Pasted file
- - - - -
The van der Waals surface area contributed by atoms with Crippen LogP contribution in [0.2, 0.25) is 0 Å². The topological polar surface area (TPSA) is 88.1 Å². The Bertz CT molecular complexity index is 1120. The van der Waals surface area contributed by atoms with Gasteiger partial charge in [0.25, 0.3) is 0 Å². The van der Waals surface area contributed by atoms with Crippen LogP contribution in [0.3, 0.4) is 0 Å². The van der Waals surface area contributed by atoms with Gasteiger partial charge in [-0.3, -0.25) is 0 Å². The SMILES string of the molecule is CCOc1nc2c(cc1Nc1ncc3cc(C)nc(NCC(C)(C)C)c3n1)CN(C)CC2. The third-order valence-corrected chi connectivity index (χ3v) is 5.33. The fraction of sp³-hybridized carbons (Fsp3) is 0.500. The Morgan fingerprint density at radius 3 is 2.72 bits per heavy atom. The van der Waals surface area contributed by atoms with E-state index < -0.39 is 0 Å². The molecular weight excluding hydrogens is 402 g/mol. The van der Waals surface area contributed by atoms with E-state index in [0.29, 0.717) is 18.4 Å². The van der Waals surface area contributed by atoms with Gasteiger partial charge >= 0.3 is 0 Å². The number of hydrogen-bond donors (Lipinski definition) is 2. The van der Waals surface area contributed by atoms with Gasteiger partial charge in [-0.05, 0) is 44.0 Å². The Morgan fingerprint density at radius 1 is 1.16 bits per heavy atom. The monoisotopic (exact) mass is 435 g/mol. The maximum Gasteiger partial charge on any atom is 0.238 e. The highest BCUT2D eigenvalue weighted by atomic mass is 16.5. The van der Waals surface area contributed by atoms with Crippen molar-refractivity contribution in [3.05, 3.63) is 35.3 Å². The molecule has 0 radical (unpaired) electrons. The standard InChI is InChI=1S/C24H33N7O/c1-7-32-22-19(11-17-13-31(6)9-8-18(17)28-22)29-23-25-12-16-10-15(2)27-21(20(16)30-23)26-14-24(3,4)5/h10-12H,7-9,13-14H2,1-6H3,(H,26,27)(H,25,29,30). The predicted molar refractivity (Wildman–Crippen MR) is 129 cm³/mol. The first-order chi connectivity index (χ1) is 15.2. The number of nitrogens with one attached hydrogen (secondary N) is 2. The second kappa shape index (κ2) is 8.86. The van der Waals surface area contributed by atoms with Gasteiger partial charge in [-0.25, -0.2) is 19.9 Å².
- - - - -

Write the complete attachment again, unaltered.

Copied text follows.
The van der Waals surface area contributed by atoms with Crippen LogP contribution in [0.2, 0.25) is 0 Å². The topological polar surface area (TPSA) is 88.1 Å². The Bertz CT molecular complexity index is 1120. The van der Waals surface area contributed by atoms with Gasteiger partial charge in [0.25, 0.3) is 0 Å². The van der Waals surface area contributed by atoms with Crippen LogP contribution in [0.3, 0.4) is 0 Å². The van der Waals surface area contributed by atoms with Gasteiger partial charge in [-0.3, -0.25) is 0 Å². The SMILES string of the molecule is CCOc1nc2c(cc1Nc1ncc3cc(C)nc(NCC(C)(C)C)c3n1)CN(C)CC2. The third-order valence-corrected chi connectivity index (χ3v) is 5.33. The fraction of sp³-hybridized carbons (Fsp3) is 0.500. The Morgan fingerprint density at radius 3 is 2.72 bits per heavy atom. The van der Waals surface area contributed by atoms with E-state index < -0.39 is 0 Å². The molecular weight excluding hydrogens is 402 g/mol. The van der Waals surface area contributed by atoms with E-state index in [0.29, 0.717) is 18.4 Å². The van der Waals surface area contributed by atoms with Gasteiger partial charge >= 0.3 is 0 Å². The number of hydrogen-bond donors (Lipinski definition) is 2. The van der Waals surface area contributed by atoms with Gasteiger partial charge in [-0.05, 0) is 44.0 Å². The Morgan fingerprint density at radius 1 is 1.16 bits per heavy atom. The monoisotopic (exact) mass is 435 g/mol. The maximum Gasteiger partial charge on any atom is 0.238 e. The highest BCUT2D eigenvalue weighted by atomic mass is 16.5. The van der Waals surface area contributed by atoms with Crippen molar-refractivity contribution in [3.05, 3.63) is 35.3 Å². The molecule has 0 radical (unpaired) electrons. The standard InChI is InChI=1S/C24H33N7O/c1-7-32-22-19(11-17-13-31(6)9-8-18(17)28-22)29-23-25-12-16-10-15(2)27-21(20(16)30-23)26-14-24(3,4)5/h10-12H,7-9,13-14H2,1-6H3,(H,26,27)(H,25,29,30). The predicted molar refractivity (Wildman–Crippen MR) is 129 cm³/mol. The first-order chi connectivity index (χ1) is 15.2. The number of nitrogens with one attached hydrogen (secondary N) is 2. The second kappa shape index (κ2) is 8.86. The van der Waals surface area contributed by atoms with Gasteiger partial charge in [-0.25, -0.2) is 19.9 Å².